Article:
But despite it all, I think we should all watch a few of the classics as digestifs. If you look closer, the old vaudevillian formulas require a more complex simplicity than their sentimental contemporaries. And outside of the context of their production era, these films are pure camp, and often completely, utterly absurd. Bertolt Brecht, the very serious playwright, said:
“The artist’s object is to appear strange and even surprising to the audience. He achieves this by looking strangely at himself and his work. As a result everything put forward by him has a touch of the amazing. Everyday things are thereby raised above the level of the obvious and automatic.”
There is nothing obvious or automatic about a technicolor musical. I look at war-era musicals now and think, I could be watching an Ionesco. Laurel and Hardy are Waiting for Godot. For a taste of nonsense watch Rita Haworth perform Poor John in Cover Girl from 1944 in some high fashion lederhosen.
The spectacle as entertainment can be sneaky, sexual, and an indulgent de riguer in small doses. It’s extra. They were exciting to watch and Dionysian, the remedy to Puritanical ethos. These films said all the things that couldn’t be shown or said in clever, cipheric ways. Please watch Lawrence of Arabia and tell me this isn’t a three hour and thirty-six minute gay man’s love affair. The message was loud and clear to those of us who were looking and still are to this day.
What’s more, prior to Hay’s censorship code of 1934, movies could be and were much more sexually and politically controversial. But after the act was passed, fell under strict “moral” guidelines. The code contained an extensive list of “don’ts” and “be carefuls” ranging from suggested nudity (down to a silhouette) to sedition. Directors began to bury political acts under taffeta and major keys. Sometime they were more overt: in the blockbuster Island in the Son, Harry Belafonte plays a black labor leader who is pursued by an upper class white woman (played by Joan Fontaine). The movie was from 1957, ten years before interracial marriage was made legal in America. A kiss between Belfatone and Fontaine’s characters compelled the KKK to send poisoned mail and death threats.
I can’t help but think of #MeToo when rewatching Judy Garland sing “Get Happy at Summer Stock” in 1950. Garland poses arms crossed, real-cool jazz hop dips, wearing a suit without pants, she’s surrounded by men in tuxes. She sings, “C’mon get happy,” and parts their bodies to make way for herself, to bring herself center stage. “Get ready for the judgment day,” she says, as she flicks away the men’s hands reaching for her body. She steps over their dead bodies, “it’s all so peaceful on the other side. Get ready.” We often think of the female stars from Judy’s era as victims, but it’s clear they too were angered by abuses of power and had something to sing about it. It’s an unlikely reality, but it’s also riling to see a woman in her prime stepping all over the advances of men to steal the show, getting her just deserts (even if she couldn’t dare to eat the sugar). We’re still waiting for the judgement on such a wild dream.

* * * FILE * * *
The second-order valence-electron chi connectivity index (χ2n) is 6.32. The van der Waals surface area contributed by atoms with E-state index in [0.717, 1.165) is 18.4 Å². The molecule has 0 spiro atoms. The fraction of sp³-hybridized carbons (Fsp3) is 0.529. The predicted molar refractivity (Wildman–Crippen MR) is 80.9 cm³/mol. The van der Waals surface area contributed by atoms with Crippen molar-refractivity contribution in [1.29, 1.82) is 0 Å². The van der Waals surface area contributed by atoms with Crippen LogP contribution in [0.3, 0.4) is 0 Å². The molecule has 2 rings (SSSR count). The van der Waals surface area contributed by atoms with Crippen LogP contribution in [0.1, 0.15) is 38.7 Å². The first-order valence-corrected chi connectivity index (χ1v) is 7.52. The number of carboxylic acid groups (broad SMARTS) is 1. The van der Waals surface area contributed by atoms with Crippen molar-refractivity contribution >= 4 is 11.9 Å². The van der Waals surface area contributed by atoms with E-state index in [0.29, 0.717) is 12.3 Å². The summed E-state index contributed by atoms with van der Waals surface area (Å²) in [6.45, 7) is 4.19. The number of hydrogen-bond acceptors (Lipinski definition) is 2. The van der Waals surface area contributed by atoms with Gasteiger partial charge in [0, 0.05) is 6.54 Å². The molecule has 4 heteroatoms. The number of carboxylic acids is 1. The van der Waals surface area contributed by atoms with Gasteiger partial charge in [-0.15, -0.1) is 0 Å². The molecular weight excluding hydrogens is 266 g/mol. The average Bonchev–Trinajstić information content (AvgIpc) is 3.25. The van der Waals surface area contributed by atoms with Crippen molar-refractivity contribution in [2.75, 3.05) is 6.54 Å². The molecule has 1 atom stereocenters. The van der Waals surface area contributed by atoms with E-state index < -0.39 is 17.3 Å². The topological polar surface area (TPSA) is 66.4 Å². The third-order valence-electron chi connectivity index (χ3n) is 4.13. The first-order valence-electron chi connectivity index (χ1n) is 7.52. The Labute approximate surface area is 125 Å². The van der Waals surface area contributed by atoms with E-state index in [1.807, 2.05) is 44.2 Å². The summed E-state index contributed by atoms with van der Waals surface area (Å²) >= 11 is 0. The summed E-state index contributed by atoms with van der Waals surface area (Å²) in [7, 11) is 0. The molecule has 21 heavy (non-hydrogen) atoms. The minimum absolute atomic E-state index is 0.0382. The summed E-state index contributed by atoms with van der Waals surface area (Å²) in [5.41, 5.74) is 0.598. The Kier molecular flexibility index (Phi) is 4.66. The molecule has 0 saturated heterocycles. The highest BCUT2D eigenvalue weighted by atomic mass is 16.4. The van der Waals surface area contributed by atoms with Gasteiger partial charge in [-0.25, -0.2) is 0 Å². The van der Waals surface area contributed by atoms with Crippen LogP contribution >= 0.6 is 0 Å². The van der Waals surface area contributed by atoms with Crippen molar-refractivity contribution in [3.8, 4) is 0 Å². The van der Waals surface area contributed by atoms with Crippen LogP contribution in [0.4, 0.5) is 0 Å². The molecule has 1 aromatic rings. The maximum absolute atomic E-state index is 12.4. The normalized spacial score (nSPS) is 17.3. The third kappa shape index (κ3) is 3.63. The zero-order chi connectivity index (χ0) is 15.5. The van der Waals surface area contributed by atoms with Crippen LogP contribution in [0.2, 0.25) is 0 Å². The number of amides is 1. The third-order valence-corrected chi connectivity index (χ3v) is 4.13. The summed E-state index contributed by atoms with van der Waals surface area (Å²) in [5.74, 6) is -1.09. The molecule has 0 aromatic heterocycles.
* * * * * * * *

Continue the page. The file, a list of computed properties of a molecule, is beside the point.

In a way, the mythic theatricality of these films is the opposite of apathy, a word that finds its origins in the Greek for “to be without feeling.” Apathy’s root is pathos, Greek for suffering, or the Latin pati, what would later become passion. Words, you see, are like showbiz: adaptable to the needs of the people. And spectacle requires passion. The spectacular film is so effusive with emotion that the actors must express through song and dance that spill into the “everyday” speech (though, even the speech is fantastical: I, for one, cannot relate to the glamor of a clipped and trill Mid-Atlantic speech pattern; see Katherine Hepburn in A Philadelphia Story). This is exuberance that we never see in life. Or rather, exuberance gets to a part of life that we never see unless it’s recorded in technicolor.
It’d be irresponsible to live in a fantasy world, but visiting every once in a while is necessary for a life worthwhile. It not only frees and resets the brain, but it allows the viewer to see things entirely differently than the bland world she may always feel trapped within. To be allowed to fantasize can be a political act. It is, after all, monetarily worthless. Fantasy positions those who rely on its power as anticapitalist, a labor that extends beyond the trade of time for money. Maybe, then, take this leap with me, escapism, fantasy, spectacle, whatever you want to call it, is completely radical. Maybe it’s whatever comes after Capitalism. Maybe it’s a way out. It’s called escaping, after all.